As wealth inequality skyrockets and trade union power declines, the living wage movement has become ever more urgent for public policymakers, academics, and – most importantly – those workers whose wages hover close to the breadline. A real living wage in any part of the world is rarely its minimum wage: it is the minimum income needed to cover living costs and participate fully in society. Most governments’ minimum wages are still falling short, meaning millions of workers struggle to cover their living costs.
This book brings new, vital insights to the conversation from a carefully selected group of contributors at the forefront of this field. By juxtaposing advances across sectors and countries, and encompassing many different approaches and indeed definitions of the living wage, Dobbins and Prowse offer a rich tapestry of approaches that may inform public policy.
By including the experiences and voices of those workers earning at, or near, the living wage alongside the opinions of leading experts in this field, this book is a pioneering contribution for public policymakers as well as students and academics of work and employment relations, public policy, organizational studies, social economics, and politics.
Table of Contents
Peter Prowse and Tony Dobbins
Part 1: The Living Wage in the UK: Sector studies
2. The Living Wage Foundation’s ‘Real Living Wage’ Campaign
3. The Real Living Wage and ‘The Good Employer’ in UK Football Clubs
Peter Prowse and Tony Dobbins
4. Outsourcing and the Living Wage: evidence from the UK
Edmund Heery, Deborah Hann and David Nash
5. Employer experiences of the Living Wage in the higher education, hospitality and construction sectors
6. What About Care Work and In-Work Poverty? The Case of Care Workers in the UK
Julie Prowse, Peter Prowse and Jereme Snook
7. Making the Living Wage work in SMEs – Evidence from accredited employers in the UK hospitality sector
Part 2: The Living Wage in International Comparative Contexts
8. The living wage and the European Union
9. Wages and working conditions in outsourced services in Europe
Mathew Johnson and Karen Jaehrling
10. Are collective bargaining models in the Nordic countries able to secure a living wage? Experiences from low wage industries
Kristin Alsos and Kristine Nergaard
11. The Living Wage, Fight for $15, and Low Wage Worker Campaigns in the U.S.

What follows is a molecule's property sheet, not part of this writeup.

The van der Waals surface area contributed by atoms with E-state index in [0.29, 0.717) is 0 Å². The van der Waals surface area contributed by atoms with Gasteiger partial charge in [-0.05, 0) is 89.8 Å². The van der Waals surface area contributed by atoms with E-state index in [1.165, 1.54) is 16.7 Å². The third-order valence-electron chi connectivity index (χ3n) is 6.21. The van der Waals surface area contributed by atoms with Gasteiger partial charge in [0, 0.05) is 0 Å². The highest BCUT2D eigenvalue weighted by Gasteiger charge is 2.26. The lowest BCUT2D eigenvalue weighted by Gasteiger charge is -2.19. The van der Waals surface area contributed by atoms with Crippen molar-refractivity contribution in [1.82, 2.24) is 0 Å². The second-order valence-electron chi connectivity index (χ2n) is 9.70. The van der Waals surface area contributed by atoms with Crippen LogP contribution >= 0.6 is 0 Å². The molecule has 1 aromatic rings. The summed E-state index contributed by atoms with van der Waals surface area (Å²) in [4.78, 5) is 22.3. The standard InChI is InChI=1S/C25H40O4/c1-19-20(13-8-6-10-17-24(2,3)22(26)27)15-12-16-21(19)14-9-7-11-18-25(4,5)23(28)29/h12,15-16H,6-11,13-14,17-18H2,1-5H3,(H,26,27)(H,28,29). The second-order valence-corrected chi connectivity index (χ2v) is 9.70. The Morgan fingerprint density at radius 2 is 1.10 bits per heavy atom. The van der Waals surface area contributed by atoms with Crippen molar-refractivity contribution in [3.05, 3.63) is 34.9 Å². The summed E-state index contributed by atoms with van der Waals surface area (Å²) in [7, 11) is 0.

12. The Living Wage Movement in Canada
Danielle van Jaarsveld, Samantha Coronel and Reed Eaglesham
13. The Belated Return of an Australian Living Wage: Reworking ‘A Fair Go’ for the 21st Century
Joshua Healy, Andreas Pekarek and Ray Fells
14. Employer and Employee Perspectives on the Living Wage in New Zealand
James Arrowsmith, Jane Parker, Amanda Young-Hauser, Darrin Hodgetts, Jarrod Haar, Stuart Carr, and Siautu Tugia-Alefaio
15. Living Wage Initiatives in the Garment Sector: Insights from Southeast Asia
Michele Ford and Michael Gillan
Tony Dobbins and Peter Prowse
Tony Dobbins is Professor of Work and Employment Relations at University of Birmingham, UK. He is Visiting Professor at the University of Limerick, Ireland; the Centre for Labour Studies at the University of Malta; and president of the British Universities Industrial Relations Association. His research interests include the living wage and decent work.
Peter Prowse is Professor in Human Resource Management and Employment Relations at Sheffield Hallam University, UK. His research interests include the living wage in care homes and football clubs, negotiating, work-life balance, and HR performance. He is a member of collaborative international research groups on the living wage.
‘The 20th anniversary of the Living Wage campaign in the UK is a moment to look back and reflect on what’s been achieved. This insightful new book does just that, as well as putting the movement in its international context.’
Laura Gardiner, Director, Living Wage Foundation
‘This important new book contains new insights on living wage developments in the UK and around the world, and provides greater understanding of how the living wage is used as a policy to address low pay and inequality.’
Stuart Wright, Chair, Living Wage Foundation Advisory Council and Group Property & Facilities Director, Aviva PLC
‘A fascinating account of the evolution of approaches to the living wage from an international perspective. This work is truly informative as we continue to seek solutions to income inequality across the UK.’
Gill Dix, Head of Workplace Policy, Acas
‘Against a backdrop of increasing income inequality and declining trades union membership and the collective bargaining it makes possible, statutory national minimum wages – which establish a floor under wages, are set by the state, and are compulsory – and national living wages – which establish a basic but decent standard of living, are set by civil-society organisations, and are voluntary – have recently been introduced in several countries. This book provides important insights from a wide range of researchers and public policy experts into the history, operation, and impact of these wage initiatives not only in the UK but also globally. It is essential reading for academics, practitioners, policy makers, and others who want to improve the prospects of the low-paid.’
Professor Sir George Bain, Founding Chair of the UK Low Pay Commission
'Unions have always been at the forefront of the fight for a living wage. This insightful book charts the evolution of the living wage in the UK and around the globe. And it highlights the need for the living wage to sit alongside fundamental reform of our labour market – with stronger rights for working people and their unions'
Paul Nowak, Deputy General Secretary, TUC